We have two webMethods servers, one in China and the other one in North America, and the network is not very nice, the bandwidth is about 2MB. Now we want to connect these two server with Broker. Now there are two choices for us, one is to setup only one Broker server in China or North America, and the other choice is to setup two Brokers, one in China and the other in North America. So which choice is better? Thanks a lot.
“Better” depends on what you’re trying to do.
But in all likelihood, a Broker on each side with both in a single territory is the way to go.
Thanks reamon. We want to use the Broker as the message bus between different regions. And there my be several IS in each region. And we want to use the Broker to connect all the IS. So which one is better for the Performance and Stability concern? Thanks a lot.
its a broker on either side all the way I think. Broker to Broker communication inside of a territory is far more efficient and better at dealing with bad links than Broker to IS.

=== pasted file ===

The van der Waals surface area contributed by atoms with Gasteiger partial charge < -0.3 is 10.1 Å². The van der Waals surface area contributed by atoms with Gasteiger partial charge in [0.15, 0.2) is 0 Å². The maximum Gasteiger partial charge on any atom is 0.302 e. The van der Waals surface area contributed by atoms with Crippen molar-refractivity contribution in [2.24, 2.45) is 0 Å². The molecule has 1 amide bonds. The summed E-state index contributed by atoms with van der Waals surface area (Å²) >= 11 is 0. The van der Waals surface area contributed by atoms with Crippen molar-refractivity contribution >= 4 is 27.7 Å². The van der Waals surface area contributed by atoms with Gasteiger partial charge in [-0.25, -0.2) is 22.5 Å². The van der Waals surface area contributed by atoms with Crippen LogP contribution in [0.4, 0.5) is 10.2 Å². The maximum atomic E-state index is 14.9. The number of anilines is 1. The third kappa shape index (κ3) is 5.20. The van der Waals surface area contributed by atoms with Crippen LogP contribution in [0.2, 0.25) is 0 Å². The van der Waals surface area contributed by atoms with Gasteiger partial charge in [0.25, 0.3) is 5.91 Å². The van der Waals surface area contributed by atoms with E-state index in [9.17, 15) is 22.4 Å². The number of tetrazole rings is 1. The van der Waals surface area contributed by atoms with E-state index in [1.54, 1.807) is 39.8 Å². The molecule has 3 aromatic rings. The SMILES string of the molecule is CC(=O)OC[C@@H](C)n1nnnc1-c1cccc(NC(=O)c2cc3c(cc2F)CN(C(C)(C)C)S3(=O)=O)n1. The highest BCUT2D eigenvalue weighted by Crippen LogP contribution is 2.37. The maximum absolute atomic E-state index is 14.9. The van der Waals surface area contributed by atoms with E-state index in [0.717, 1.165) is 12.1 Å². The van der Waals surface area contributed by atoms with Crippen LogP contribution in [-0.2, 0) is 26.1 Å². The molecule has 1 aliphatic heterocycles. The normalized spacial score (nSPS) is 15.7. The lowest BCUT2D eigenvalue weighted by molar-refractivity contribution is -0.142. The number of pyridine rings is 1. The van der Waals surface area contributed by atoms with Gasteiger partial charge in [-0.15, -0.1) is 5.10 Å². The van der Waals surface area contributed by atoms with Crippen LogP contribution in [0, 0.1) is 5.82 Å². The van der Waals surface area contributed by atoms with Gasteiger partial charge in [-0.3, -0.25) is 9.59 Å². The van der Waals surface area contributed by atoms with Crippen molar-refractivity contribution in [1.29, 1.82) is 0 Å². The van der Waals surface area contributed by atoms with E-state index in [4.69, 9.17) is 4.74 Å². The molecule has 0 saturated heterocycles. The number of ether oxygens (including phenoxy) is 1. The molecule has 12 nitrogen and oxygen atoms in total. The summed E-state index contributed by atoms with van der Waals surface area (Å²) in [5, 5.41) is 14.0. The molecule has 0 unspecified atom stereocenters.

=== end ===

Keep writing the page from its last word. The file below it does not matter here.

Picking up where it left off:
Ask yourself this question, and the answer should help you decide which way to go:
If there is just one Broker available, and all the IS instances in both North America and China connect to that Broker, will the network provide the necessary throughput?
Consider the paths that will be taken when:
Two (or more) North America IS instances communicate
Two (or more) China IS instances communicate
Traffic flows from North America IS instances to China instances and vice versa
The characteristics of these interactions will lead you to a configuration that will best work for your scenario.
Keep in mind the following:
IS instances connect to just one Broker
Brokers in a territory share doc type, subscriptions and other information
A subscription on one Broker is made known to the other Brokers in the territory. A publish of a document type will each all subscribers within the territory, regardless of the Broker they are connected to.
Broker-to-Broker communication passes just one copy of a published doc–even if the target Broker has many, many subscriptions. The receiving Broker dispatches the single message to all its subscribers (I assume the efficiency zezeran pointed out referred to this facility).
If a document is published on one Broker, and the other Broker(s) in the territory do not have any subscriptions, the document will not be sent to those. Thus, if two North America IS instances interact, and no China IS instances care about that particular doc type, the doc will not travel across the 2MB path.